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Learn how marriage affects taxes. Most often this is the furthest thing from our minds during the wedding, but it plays a huge role on your taxes. Learn how marriage can impact your taxes, what are some of the benefits you and your spouse will receive as a married couple and much more.
When it comes to absolutes, it seems that death and taxes are two of the ones that jump out. Now that you are married, although the absolutes don’t change, there tends to be some light at the end of the tunnel when it comes to your taxes.
When you get married, the date of marriage will determine what tax year you can claim as being married. According to IRS rules, as long as you are married by December 31, you are considered married for the entire tax year.
Marriage brings new options (beyond filing single), including filing your taxes together (joint filing) or filing as married, but submitting individual tax forms (married filing separate). Depending upon your situation, one of these filing options may provide far better results than the other. For instance, if both work and one makes quite a bit more than the other, filing a joint return may yield better tax advantages. On the other hand, if one has significant medical debt and is able to meet deduction levels set by the IRS or has tax issues, filing separately may provide better results.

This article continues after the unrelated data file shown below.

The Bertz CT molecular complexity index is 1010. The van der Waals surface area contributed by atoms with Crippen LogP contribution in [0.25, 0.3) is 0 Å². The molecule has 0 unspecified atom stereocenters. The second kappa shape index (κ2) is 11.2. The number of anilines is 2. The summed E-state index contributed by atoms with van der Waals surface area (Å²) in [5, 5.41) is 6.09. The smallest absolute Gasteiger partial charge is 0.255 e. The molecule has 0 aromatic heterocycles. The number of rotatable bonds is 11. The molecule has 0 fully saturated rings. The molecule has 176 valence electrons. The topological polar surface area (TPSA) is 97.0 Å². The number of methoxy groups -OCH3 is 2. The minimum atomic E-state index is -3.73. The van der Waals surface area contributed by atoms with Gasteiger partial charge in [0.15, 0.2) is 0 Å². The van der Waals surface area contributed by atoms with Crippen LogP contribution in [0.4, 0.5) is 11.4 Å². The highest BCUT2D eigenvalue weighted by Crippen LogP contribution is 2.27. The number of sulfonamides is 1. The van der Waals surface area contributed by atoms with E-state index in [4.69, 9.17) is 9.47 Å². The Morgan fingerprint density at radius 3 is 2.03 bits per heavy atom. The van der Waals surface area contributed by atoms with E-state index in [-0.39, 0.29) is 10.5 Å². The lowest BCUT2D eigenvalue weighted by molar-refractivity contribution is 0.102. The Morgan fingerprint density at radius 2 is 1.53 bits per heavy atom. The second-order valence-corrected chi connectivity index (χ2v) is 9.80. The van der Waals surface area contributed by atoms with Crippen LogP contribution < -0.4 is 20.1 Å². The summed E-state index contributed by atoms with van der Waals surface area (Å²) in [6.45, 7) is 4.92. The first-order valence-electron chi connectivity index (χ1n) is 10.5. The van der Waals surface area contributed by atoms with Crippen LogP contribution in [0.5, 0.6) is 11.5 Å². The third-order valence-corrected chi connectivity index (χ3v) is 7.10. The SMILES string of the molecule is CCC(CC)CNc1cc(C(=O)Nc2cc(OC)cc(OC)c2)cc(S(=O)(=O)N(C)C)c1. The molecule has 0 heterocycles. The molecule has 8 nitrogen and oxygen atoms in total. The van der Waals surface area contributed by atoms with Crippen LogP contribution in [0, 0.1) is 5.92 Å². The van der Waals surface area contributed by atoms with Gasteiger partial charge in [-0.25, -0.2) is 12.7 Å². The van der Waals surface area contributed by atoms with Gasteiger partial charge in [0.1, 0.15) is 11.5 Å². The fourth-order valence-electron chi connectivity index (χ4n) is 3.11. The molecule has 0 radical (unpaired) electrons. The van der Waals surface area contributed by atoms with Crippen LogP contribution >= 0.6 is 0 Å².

Another potential advantage of filing a joint return is the standard tax deduction. Unlike the previous ‘marriage penalty’ that reflected a lower standard deduction for a couple than if filing separately, the standard deduction rate has been adjusted to being twice that of a single filer. That said, when the combined incomes are considered, joint filers in the higher tax brackets may not realize this advantage. Moving to the higher tax brackets can also result in losing the ability to realize previous deductions available to you.
There are other key areas that are important to understand when you are married, whether filing a joint or separate return.
The moral of the story is that being married can potentially lead to benefits that you didn’t have access to when single…but, it is not an absolute. Being married isn’t the only factor, thus it is important to seek out a qualified tax professional to help you identify the best route when it comes to filing.
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